Mary became so frightened that she started to run out, but John caught her by the arm and began begging her not to leave. He dissolved into tears and promised her that he would change, "You have to help me, Mary. I need your help. Don't leave me." At that point, Mary had already seen enough of this behavior to know that John was unable to keep his promises to change. She told him that she thought they both needed to get help and if he didn't get help, she would leave.

Since John had a very strong fear of being abandoned, he complied with her wishes. He asked his family doctor for a referral, and his doctor referred him to a DBT therapist who specializes in working with people who have borderline personality traits. Mary also began her own individual psychotherapy to deal with her issues in their relationship.

It took a long time and it wasn't easy, but John learned how to cope with his overwhelming feelings of anger and fear of abandonment. There were many times when John wanted to leave therapy because he felt the therapist didn't understand him. Then, there were times when he thought his therapist was the best therapist in the world. Mary also learned to take care of herself in their relationship. Over time, their relationship began to improve. The family dynamics in John's family never changed, but John and Mary learned not to get so caught up in them.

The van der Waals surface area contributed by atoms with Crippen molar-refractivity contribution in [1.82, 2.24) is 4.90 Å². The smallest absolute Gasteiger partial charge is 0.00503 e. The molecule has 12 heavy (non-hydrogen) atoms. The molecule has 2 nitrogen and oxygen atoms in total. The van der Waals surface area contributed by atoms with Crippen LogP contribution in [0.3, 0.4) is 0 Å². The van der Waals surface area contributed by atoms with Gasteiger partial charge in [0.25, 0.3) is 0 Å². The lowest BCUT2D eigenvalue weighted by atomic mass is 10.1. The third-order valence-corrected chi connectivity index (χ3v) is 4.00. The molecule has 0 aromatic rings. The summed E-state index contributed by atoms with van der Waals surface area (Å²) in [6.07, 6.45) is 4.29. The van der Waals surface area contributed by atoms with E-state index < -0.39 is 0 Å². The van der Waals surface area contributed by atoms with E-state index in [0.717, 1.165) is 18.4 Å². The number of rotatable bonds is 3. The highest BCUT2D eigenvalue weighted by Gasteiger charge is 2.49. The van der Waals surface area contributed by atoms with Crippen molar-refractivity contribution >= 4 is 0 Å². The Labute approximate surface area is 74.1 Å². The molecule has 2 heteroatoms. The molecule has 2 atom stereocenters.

The above scenario represents a somewhat optimistic outcome of living with a spouse who has borderline personality disorder. Not every relationship turns out that well. For instance, people with borderline personality disorder often refuse to get help. It's hard for them to see that they have a problem, and they often blame everyone else. In other cases, they might go back and froth between blaming others and blaming themselves.

If you're the spouse who is on the receiving end of this behavior, it can be very hard, if not impossible, to deal with on an ongoing basis. One of the most challenging aspects of this type of relationship is that you often can't see when your spouse is going to shift from being loving and thinking that you're wonderful to being angry and blaming and accusing you of being the worst spouse ever.

When you go through these sudden ups and downs with your spouse, you might feel like you're on an emotional roller coaster. You might also feel that you hardly recognize this person, who is supposed to be your spouse, when he or she makes these sudden emotional shifts.

While there is a place for compassion and understanding, you should never allow someone to emotionally abuse you or your children. Remember that the person with borderline personality disorder traits is responsible for his or her behavior. If there is abuse, especially physical abuse, you need to make a safety plan for yourself and your children to be able to leave the household quickly, if needed, and go somewhere where you feel safe.

Even if your spouse refuses to get help, you probably need help yourself to deal with a spouse who has borderline personality traits. Only you can decide how much is too much and if you want to stay or leave, but by seeing a licensed mental health professional, you can sort this out and learn what your role is in participating in this relationship.

I am a licensed NYC psychotherapist, hypnotherapist, EMDR and Somatic Experiencing therapist.

To find out more about me, visit my website: Josephine Ferraro, LCSW - NYC Psychotherapist

To set up a consultation, please call me at (212) 726-1006.